I admit, watching for the yuck tendency can spill over to other areas of my life if I let it. Like when the kids get sick, I can assume the worst, or I can anticipate the bad-bad when my husband has job stress. Or even, I can think the world is ending in a pandemic. If we watch for the worst, we will certainly find it.

One of the single most important things to look for is God’s good. In fact, this verse above from Micah tells us to watch and believe in God’s good to come while over and over Scripture encourages us to keep an eye out for that new thing God is doing. And if we ever want to observe God’s greatness in times of trouble, we can simply take another look at Revelation. Job’s misery and triumph reminds us—we have legit reasons to be joyful today. Most of us are familiar with his story. His season of suffering. Job’s wife? Way less than encouraging: she told Job to curse God and die.

Job had this to say to her, “You speak as one of the foolish women would speak. Shall we receive good from God, and shall we not receive evil?” (Job 2: 10 ESV). What a great reminder that—in the good and bad—God is still in it. With us. That’s why when I look out the window and watch the red leaves drop, I know there will be green again in the Spring. The falling away of leaves, of the economy, of…gulp…recess, well, it all makes way for something NEW.

“Remember not the former things, nor consider the things of old. Behold, I am doing a new thing; now it springs forth, do you not perceive it? I will make a way in the wilderness and rivers in the desert” (Isaiah 43:18, 19 ESV). We can trust a God who throws down water in the parched land. Who is always at work with His graciousness for us in mind. Friends, we can trust that no matter the struggle, He has a good plan. God is in this. The good. The bad. And the…backwash?

Make no mistake—whatever that new and different is for you today—the Maker’s gonna make something great! I’m challenged to watch in hope for something fresh from God in my day and outside of my own window too. And I think that possibly, there is a chance, that I may have just found recess! Ahhh.

This article is brought to you by the Advanced Writers and Speakers Association (AWSA).

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Maker’s Gonna Make Something Great – insight from @DuewelBeth on @AriseDailyDevo (Click to Tweet)

beth duewel (2)

About the author: Beth Duewel is a writer, speaker, and blogger at Fix-Her-Upper.com. She has three almost adulting children, and lives with her husband in Ashland, Ohio. Beth and her coauthor, Rhonda Rhea, are super excited about their new book,  Fix Her Upper: Reclaim Your Happy Space.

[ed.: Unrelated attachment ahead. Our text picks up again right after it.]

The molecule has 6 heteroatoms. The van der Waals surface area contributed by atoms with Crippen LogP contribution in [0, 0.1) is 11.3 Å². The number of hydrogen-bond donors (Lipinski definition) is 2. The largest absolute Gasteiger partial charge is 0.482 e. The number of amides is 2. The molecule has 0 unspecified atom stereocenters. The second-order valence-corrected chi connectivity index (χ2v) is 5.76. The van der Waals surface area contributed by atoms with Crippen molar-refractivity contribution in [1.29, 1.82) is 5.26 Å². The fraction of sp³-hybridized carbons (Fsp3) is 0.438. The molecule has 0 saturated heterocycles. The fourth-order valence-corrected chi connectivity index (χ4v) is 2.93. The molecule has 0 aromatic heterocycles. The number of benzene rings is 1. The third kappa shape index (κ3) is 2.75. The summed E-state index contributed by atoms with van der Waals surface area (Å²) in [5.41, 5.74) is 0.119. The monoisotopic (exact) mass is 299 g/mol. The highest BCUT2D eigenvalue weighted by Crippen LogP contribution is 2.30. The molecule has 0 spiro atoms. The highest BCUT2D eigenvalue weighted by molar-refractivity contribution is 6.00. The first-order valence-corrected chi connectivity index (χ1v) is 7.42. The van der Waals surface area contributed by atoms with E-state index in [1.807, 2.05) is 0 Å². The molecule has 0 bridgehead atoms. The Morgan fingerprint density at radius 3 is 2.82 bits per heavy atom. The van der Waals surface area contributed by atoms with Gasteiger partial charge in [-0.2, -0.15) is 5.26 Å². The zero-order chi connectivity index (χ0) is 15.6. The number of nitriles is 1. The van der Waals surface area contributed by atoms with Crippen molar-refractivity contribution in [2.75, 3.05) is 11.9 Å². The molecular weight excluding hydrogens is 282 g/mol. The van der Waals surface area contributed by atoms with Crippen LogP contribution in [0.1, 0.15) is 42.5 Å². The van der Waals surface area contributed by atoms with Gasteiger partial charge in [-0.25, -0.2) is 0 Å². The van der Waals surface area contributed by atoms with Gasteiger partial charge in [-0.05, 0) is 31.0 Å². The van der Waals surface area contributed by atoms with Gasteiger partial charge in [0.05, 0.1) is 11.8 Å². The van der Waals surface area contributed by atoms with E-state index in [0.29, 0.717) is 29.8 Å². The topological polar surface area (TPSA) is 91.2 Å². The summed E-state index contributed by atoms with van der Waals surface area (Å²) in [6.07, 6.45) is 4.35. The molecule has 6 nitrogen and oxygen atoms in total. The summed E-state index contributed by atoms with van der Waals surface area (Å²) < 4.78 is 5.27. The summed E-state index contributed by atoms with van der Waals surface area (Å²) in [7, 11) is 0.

fix her upper reclaim your happy space

Join the conversation: Is God doing something new in your life today?

How To A Hit Curve Ball

by Stacy Sanchez

“But as for me, I will look to the Lord; I will wait for the God of my salvation; my God will hear me.” Micah 7:7 ESV

Hot and exhausted, fourteen sweaty (and may I say stinky?) baseball players and I sat in the outfield grass, eating orange slices and guzzling fruit juice drinks while regurgitating the details of our game.

“Wow! That was ugly.” The team’s shortstop blurted out.

“Yeah! We sucked!” The words spat out of my catcher’s mouth along with the orange seed he launched across the field.

I tried to encourage them in their accomplishments. “Yeah… that was a tough game. You boys just played your hearts out against a team that is way more experienced than you. They are older and have played as a team longer. I’m seriously proud of you all though. You guys just went up against a pitcher that knows how to throw a nasty curve ball. Until today, you haven’t even seen one. You were swinging at those pitches like you were swatting flies, but you didn’t give up.”

“How the heck are you supposed to hit a curve ball, anyway?” my youngest player mumbled, trying to mask a quivering lip.

“You wait on it,” I explained. “You can’t react to the pitch and swing as soon as you think you should, because the ball will break on you, and you’ll miss it. Don’t worry. I’ll teach you. It’s only the beginning of the season. You will get it, but it will take patience to learn, young grasshoppers. You will have to learn to wait.”

The curve ball is a difficult pitch to hit. When thrown correctly, the spinning of the seams tricks a hitter’s brain into thinking the ball is diving at a steeper angle than it is. The art of hitting a round ball with a round bat is already one of the hardest things for a young player to do, but add a spinning breaking ball into the mix? Forget about it.

“But they that wait upon the Lord shall renew their strength; they shall mount up with wings as eagles; they shall run, and not be weary; and they shall walk, and not faint” (Isaiah 40:31 KJV).

I don’t know about you, but waiting isn’t the easiest thing for me. When an out-of-the-blue problem comes hurling at me at eighty miles an hour, I want to jump on it right away and either fix it, finish it, or feed my face with food until it passes. Waiting is not at the top of my to-do list. I’ve had to be trained to wait.

The night Jesus was arrested, he told his disciples to “Watch and pray so that you will not fall into temptation. The spirit is willing, but the flesh is weak” (Matthew 26:41 NIV).